Yesterday, negotiations over Iran's nuclear program failed to meet the deadline. Talks have been extended, but already an emerging chorus of "I told you so" says that it's pointless to negotiate with a fanatical religious regime that views nuclear war as holy martyrdom. It's time to put this myth to rest.
It came up the other night as dinner conversation. "Where do you think the next nuclear war will break out?" I asked. Everybody had an opinion.
Until the day he died, physicist Samuel Cohen declared that his invention, the neutron bomb, was a "moral" and "sane" weapon that would kill enemy combatants, while sparing civilians and cities. But, despite the support of fans like Ronald Reagan, this weapon of not-as-much mass destruction proved to be a hard sell.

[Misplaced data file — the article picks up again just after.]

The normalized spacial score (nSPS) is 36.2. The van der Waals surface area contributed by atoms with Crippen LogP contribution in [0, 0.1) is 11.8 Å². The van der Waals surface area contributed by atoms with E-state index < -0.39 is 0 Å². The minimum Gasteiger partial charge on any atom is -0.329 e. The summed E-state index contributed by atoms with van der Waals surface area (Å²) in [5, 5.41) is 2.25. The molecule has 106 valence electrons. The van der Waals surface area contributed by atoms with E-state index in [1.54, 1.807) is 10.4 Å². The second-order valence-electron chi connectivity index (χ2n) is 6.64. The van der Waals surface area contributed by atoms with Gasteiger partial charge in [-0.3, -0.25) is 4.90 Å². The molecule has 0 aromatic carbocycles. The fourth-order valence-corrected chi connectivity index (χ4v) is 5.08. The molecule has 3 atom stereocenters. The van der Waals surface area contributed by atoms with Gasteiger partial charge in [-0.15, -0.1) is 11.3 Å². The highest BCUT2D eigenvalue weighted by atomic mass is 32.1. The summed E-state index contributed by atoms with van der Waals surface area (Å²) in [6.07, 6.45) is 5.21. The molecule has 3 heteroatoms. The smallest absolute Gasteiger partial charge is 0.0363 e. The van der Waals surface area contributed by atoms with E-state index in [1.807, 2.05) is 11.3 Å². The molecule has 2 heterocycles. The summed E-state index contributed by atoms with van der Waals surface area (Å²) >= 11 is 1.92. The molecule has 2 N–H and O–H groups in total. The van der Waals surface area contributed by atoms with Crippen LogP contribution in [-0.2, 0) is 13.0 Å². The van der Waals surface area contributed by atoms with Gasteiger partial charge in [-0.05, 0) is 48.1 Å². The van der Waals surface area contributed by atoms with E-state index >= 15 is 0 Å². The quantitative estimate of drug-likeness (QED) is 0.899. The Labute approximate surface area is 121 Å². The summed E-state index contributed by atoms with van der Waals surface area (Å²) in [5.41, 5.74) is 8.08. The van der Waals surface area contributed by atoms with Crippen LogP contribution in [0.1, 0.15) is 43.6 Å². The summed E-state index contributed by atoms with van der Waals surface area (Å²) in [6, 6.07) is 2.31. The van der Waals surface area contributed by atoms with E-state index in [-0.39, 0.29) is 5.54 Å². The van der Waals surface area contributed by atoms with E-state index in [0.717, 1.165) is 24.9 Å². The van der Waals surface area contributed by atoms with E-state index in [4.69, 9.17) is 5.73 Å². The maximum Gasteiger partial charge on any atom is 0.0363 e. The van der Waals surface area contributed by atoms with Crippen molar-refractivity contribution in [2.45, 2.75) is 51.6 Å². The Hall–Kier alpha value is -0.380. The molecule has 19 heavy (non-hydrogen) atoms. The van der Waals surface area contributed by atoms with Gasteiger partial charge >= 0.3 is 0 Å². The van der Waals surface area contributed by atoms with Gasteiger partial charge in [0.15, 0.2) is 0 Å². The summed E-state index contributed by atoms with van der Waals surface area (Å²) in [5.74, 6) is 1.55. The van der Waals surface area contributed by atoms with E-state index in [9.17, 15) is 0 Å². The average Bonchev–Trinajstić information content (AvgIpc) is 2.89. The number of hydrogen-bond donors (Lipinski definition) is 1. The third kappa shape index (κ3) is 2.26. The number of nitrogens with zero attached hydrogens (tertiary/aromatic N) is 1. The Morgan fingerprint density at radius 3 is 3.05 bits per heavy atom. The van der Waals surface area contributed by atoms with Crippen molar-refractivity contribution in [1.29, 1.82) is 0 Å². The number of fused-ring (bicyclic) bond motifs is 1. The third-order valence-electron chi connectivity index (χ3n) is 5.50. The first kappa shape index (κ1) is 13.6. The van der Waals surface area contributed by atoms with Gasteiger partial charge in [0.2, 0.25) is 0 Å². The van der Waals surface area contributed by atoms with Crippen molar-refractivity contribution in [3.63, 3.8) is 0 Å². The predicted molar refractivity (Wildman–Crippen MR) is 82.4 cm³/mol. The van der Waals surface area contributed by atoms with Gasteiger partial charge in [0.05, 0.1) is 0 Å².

Some government screw-ups are so epic that they require decades of effort. Such was the case for the recently cancelled plan to convert surplus weapons-grade plutonium into nuclear fuel. Not only did the U.S. waste $4 billion dollars, it increased the likelihood that terrorists could obtain bomb-making materials.
When you're a hammer, every problem looks like a nail. And if you have several thousand nuclear warheads just lying around, it seems a shame not to put them to good use. Here are ten of the most bizarre proposals for nuclear bomb use over the decades.